Zoo Medicine 

Like animal research, zoos can often be controversial among those who have strong feelings about animal welfare. Like lab animal medicine, however, zoo medicine can provide an opportunity for a motivated individual to aid the zoo team in ensuring that animals receive appropriate medical care and enrichment. 

Zoo medicine also offers the opportunity for specialization. The Academy of Veterinary Zoological Medicine Technicians exists specifically for vet techs working in a zoo setting. Eligibility requires five years of work experience in a zoo setting, zoo-related continuing education, documentation of required skills, case logs, case reports, professional recommendation, and passing a comprehensive examination. 

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Non-Profit/Advocacy Work 

There are a number of non-profit organizations that are active in the field of animal welfare, including the American Society for the Prevention of Cruelty to Animals, the Humane Society of the United States, Best Friends Animal Society, Alley Cat Allies, and others. While these organizations may differ slightly in focus, all exist primarily to promote the welfare of animals.

Vet techs, especially those with experience, may be qualified to serve in a number of roles in animal welfare associations. Some of these roles may be specifically targeted towards vet techs, while others may be more general roles that can benefit from the unique skills and attributes that a vet tech brings to the table. If you’re interested in advocating for animal welfare at the local, state, or federal level, look for opportunities to get involved with these organizations early in your career (through volunteer work) in order to gain knowledge and professional connections.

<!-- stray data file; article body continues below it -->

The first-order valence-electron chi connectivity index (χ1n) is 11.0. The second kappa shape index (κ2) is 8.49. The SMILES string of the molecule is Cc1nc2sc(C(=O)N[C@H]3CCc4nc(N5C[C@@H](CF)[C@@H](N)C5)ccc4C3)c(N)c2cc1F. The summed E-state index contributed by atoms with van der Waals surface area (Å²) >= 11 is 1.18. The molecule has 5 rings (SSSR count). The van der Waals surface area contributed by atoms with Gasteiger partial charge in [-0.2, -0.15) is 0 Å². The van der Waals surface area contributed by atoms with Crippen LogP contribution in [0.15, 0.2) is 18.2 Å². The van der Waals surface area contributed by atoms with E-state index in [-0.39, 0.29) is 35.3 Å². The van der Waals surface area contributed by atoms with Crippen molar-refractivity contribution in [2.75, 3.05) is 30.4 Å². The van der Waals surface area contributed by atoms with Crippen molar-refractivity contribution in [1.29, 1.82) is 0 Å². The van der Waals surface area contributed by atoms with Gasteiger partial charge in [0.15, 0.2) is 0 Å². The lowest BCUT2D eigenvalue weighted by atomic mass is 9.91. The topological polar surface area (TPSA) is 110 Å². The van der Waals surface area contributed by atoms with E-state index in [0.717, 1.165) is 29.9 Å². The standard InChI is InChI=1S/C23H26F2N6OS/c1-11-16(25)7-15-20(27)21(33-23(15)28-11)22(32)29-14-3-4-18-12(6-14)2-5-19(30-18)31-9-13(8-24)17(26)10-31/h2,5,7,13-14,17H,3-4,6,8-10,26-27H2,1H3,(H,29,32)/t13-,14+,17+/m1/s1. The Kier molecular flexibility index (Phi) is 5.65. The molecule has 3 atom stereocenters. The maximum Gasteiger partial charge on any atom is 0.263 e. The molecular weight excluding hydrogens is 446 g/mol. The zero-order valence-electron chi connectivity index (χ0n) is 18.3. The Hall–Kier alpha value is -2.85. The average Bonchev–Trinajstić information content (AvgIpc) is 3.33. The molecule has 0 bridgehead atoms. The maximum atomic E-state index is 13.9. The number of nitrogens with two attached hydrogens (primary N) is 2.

General Practice is Animal Welfare Work, Too!

Remember that animal welfare is the responsibility of all vet techs, including those in general practice. Your role in a practice is to provide care to your patients and advocate for them when necessary, helping to improve their overall welfare. 

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However, if you find yourself wishing for a position outside of general practice, with a more direct focus on animal welfare, remember that there are alternatives that will allow you to use your vet tech training in a different setting.

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About Cathy Barnette

Cathy Barnette is a practicing small animal veterinarian, freelance writer, and contributor to XPrep Learning Solutions. She is passionate about both veterinary medicine and education, working to provide helpful information to veterinary teams and the general public. In her free time, she enjoys spending time in nature with her family and leading a Girl Scout troop.